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There is a large stained glass window dedicated to William Shakespeare, depicting scenes from his plays, at the base of which is an alabaster statue of him reclining, holding a quill.

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There’s also a memorial to Sam Wannamaker, the American actor who left the USA to avoid persecution during the McCarthy era and who inspired the reconstruction of the Globe Theatre. (Inspired isn’t the right word, really. He had to fight tooth and nail and put a lot of time, energy and sweat into getting it built)

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John Harvard the founder of Harvard University in the USA was born in the parish, and baptised in the church on 29 November 1607. He is commemorated by the Harvard Chapel in the north transept, paid for by Harvard University alumni resident in England.

There’s an attractive Arts and Crafts style stained glass window in the chapel

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There’s some other attractive stained glass in the church, though the bright autumn sunlight streaming through them made it difficult to take decent photographs.  I rather liked this modern design in the retro-chapel

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Outside there’s a small but attractive garden. Overlooked by Borough Market it’s something of an oasis of peace in a rather hectic neighbourhood.

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There was a recreated Augustinian herb garden at the back of the church. The monks would have grown herbs for both culinary and healing purposes – in medieval times the monks would have tended to the sick which is why many older hospitals have their origins in churches, monasteries and nunneries.

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A view of the shard from the churchyard.

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And a pleasant surprise. I spotted this sculpture in the churchyard. My immediate reaction was that it looked like a work by Peter Randall-Page.

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Checking out the information board confirmed my suspicion

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Back to Borough Market

A few days after our short break in the Peak District I was down in Dartford with work. I’d travelled down by train via London so we decided to combine work with pleasure and the other half travelled down on the Friday morning and met me in London for a short stay. We were staying in a Premier Inn at Southwark near Borough Market. It’s a really “buzzing” area during the evening with plenty of places to eat and lots of pubs and bars, all of which were busy on an autumn evening. The terrorist attack by zealots who don’t like people having fun only a few weeks ago doesn’t seem to have stopped people getting out and enjoying themselves – and that’s the way it should be.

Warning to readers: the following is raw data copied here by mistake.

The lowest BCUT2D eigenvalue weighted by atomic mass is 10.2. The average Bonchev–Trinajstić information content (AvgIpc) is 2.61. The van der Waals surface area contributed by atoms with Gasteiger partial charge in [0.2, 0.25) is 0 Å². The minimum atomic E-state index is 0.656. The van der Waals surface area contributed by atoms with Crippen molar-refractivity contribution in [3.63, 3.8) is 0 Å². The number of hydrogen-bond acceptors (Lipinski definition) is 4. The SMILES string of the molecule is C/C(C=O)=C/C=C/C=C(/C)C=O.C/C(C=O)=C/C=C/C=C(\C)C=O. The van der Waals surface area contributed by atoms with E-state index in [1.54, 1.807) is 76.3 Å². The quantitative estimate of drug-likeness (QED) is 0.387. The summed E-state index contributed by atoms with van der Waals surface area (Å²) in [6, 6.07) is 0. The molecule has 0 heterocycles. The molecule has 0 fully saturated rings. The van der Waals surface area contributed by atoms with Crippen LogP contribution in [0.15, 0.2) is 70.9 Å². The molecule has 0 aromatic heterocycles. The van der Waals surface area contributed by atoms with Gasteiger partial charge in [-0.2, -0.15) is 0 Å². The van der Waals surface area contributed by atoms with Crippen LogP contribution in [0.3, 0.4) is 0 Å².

We had a rather nice contemporary style Leabanese meal at a busy Arabica , a restaurant under the railway arches on Rochester Walk near the market

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followed by a stroll along the South Bank before turning in

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The next day, after breakfast we went for a wander around the market.

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Monsal Dale

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The last day of our short break in the Peak District, we’d planned to go out for a walk. I had a few routes in mind but decided to “suck it and see” depending on the conditions. When we woke up it was raining, but the forecast was that it would clear before the afternoon so we would need to restrict ourselves to a shorter walk as I was working the next day and didn’t want to leave it too long before we set off for home. So after picking up some bacon and a few other items at the Chatsworth shop, we drove over to Monsal Head, a famous Peak District beauty spot.

We parked up by the Monsal Head Hotel – the large car park soon fills up at the weekend but there was plenty of room on a Monday morning. It’s in an elevated position looking over the Wye Valley at a spot where the Wye, flowing eastwards, encounters a band of harder rock and is forced to make a sharp turn southwards, carving its way through a of limestone ridge.  Until the 1960’s a railway line from Derby to Manchester ran westwards along the valley over the Headstone viaduct and through a series of tunnels. Today the railway route has been turned into a walking and cycling trail – the Monsal Trail. From the viewpoint we looked down over the viaduct and the valley.